We tend to forget, in the flurry of buying slippers and scarves, that a large part of gifting is symbolic. For one person, giving a gift on time might provide the evidence that you truly care. For another, the “proof” of love is that a present is well-chosen. An exercise can help you recognize which kind of gift receiver you are: Think of a present you loved, and then work out why. Because it fits perfectly? Because you asked for it? Because it was hidden at the end of a treasure hunt?
Gary Chapman, a pastor and author of a massively successful book series on relationships, theorizes that everyone has their own way to express and receive love, which he calls a “love language.” Chapman has developed a schema of five personality types, defined by the main way people like to receive love, either through words of affirmation, acts of service, receiving gifts, quality time, or physical touch.
With effort—and depending on the size of your family—you can work out what other people value most. This takes careful observation and, crucially, as much objectivity as you can muster. What truly makes your family members happy? If, for example, your father simply wants to spend more time with you, could a better gift than a tie be theater tickets for the two of you? Or—since the theater is more expensive than most ties—perhaps something as simple as a walk in the countryside.
It’s natural to use gifting to express your own love language (for example with a self-penned poem if you’re a “words of affirmation” person), but if you’ve experienced negative reactions to your efforts before, why not try a different tack? Perhaps your mother would prefer your help cooking dinner than being presented with a silver photo frame.
Jessamy Hibberd, a London-based clinical psychologist, says that relationships are at the center of our needs, in part because we’re a species that evolved to survive in groups. “We feel rewarded by positive social interaction and giving a gift is one example of this—it activates the pleasure systems in our brain and stimulates the release of endorphins,” she says. “This can sometimes make it feel pressured—wanting to get it right and to make the other person happy…There can be lots of emotions involved from happiness, to guilt, to disappointment.”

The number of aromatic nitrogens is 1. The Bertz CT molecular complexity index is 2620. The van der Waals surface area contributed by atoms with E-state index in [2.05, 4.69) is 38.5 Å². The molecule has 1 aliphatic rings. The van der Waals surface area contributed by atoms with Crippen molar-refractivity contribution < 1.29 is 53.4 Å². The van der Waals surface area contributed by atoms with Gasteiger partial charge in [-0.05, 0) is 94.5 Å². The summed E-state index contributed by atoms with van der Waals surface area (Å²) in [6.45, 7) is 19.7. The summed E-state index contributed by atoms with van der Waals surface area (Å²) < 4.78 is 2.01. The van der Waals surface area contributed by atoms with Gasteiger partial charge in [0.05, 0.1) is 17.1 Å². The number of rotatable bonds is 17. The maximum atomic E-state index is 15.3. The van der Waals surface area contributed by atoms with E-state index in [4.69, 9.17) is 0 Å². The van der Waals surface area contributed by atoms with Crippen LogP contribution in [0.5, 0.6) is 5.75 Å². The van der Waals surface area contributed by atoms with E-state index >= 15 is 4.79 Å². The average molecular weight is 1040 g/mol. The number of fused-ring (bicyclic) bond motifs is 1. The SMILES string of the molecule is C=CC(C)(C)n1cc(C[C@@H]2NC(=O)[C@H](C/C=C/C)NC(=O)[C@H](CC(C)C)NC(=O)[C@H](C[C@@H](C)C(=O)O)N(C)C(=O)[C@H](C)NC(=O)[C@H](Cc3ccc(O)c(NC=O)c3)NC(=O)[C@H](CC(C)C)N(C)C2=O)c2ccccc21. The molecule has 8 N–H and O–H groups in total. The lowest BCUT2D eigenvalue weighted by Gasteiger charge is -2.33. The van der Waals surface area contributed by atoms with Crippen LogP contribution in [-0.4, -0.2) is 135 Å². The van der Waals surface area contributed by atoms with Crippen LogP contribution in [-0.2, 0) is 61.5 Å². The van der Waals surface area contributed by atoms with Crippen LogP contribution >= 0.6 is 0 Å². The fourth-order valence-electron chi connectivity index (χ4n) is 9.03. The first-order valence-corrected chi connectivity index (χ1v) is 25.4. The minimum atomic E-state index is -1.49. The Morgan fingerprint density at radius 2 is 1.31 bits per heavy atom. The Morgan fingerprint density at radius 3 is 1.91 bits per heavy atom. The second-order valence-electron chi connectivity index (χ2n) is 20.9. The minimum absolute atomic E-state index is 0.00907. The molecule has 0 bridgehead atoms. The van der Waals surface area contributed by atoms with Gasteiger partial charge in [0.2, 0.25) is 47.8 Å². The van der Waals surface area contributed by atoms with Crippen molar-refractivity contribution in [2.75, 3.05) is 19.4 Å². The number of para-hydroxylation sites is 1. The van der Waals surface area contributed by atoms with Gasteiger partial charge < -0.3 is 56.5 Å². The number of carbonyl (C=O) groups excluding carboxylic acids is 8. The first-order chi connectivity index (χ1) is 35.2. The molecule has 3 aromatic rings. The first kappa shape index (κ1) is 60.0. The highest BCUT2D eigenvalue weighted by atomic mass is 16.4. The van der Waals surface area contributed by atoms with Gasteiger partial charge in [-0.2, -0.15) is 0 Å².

There’s no “one size fits all” approach to gift-giving. But there are definitely ways to make it more likely you’ll give and receive presents of emotional value to your loved one. The first is to identify the things you value most (in “love language” terms, your preference for hugs over large electrical items, or whiskey over a home-made sweater) and communicate it as best you can. If doing so to your whole family seems an impossible task, perhaps start with just your spouse/mother/kids and see how it goes.
Then this Christmas, like a good anthropologist, consider your family’s gift-giving traditions, and observe as much as possible while enacting them: Which gifts truly delight? When are acts more appreciated than items? Can you give the gift of your full attention in a conversation, your willingness to play a game, or your offer to do the washing up? The effort could lead to the reward of enhanced group cohesion: having a better time with your siblings, parents, and in-laws.
Of course, you’ll have to make field notes if you’re going to put any of it into action a full year from now. No one said academic research was easy.
This story was updated to clarify that Marcel Mauss’s The Gift was first published as an essay.